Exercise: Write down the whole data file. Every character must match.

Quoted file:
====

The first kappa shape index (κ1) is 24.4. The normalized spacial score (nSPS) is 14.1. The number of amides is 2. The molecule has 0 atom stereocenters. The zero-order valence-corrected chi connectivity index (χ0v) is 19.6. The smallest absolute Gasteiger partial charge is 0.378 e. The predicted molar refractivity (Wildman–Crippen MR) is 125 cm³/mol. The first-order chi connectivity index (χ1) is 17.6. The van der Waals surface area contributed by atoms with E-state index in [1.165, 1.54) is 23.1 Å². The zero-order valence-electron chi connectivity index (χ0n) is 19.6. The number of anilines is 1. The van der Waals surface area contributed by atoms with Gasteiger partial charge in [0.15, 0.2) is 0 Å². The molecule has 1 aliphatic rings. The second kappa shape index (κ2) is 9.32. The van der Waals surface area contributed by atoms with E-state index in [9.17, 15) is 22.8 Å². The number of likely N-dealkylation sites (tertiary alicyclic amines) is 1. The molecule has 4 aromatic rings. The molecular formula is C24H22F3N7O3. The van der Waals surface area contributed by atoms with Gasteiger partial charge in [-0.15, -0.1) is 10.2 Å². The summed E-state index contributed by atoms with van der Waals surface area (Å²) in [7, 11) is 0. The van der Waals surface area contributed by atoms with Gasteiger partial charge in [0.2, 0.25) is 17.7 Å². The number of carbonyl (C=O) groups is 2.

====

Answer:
The first kappa shape index (κ1) is 24.4. The normalized spacial score (nSPS) is 14.1. The number of amides is 2. The molecule has 0 atom stereocenters. The zero-order valence-corrected chi connectivity index (χ0v) is 19.6. The smallest absolute Gasteiger partial charge is 0.378 e. The predicted molar refractivity (Wildman–Crippen MR) is 125 cm³/mol. The first-order chi connectivity index (χ1) is 17.6. The van der Waals surface area contributed by atoms with E-state index in [1.165, 1.54) is 23.1 Å². The zero-order valence-electron chi connectivity index (χ0n) is 19.6. The number of anilines is 1. The van der Waals surface area contributed by atoms with Gasteiger partial charge in [0.15, 0.2) is 0 Å². The molecule has 1 aliphatic rings. The second kappa shape index (κ2) is 9.32. The van der Waals surface area contributed by atoms with E-state index in [9.17, 15) is 22.8 Å². The number of likely N-dealkylation sites (tertiary alicyclic amines) is 1. The molecule has 4 aromatic rings. The molecular formula is C24H22F3N7O3. The van der Waals surface area contributed by atoms with Gasteiger partial charge in [-0.15, -0.1) is 10.2 Å². The summed E-state index contributed by atoms with van der Waals surface area (Å²) in [7, 11) is 0. The van der Waals surface area contributed by atoms with Gasteiger partial charge in [0.2, 0.25) is 17.7 Å². The number of carbonyl (C=O) groups is 2.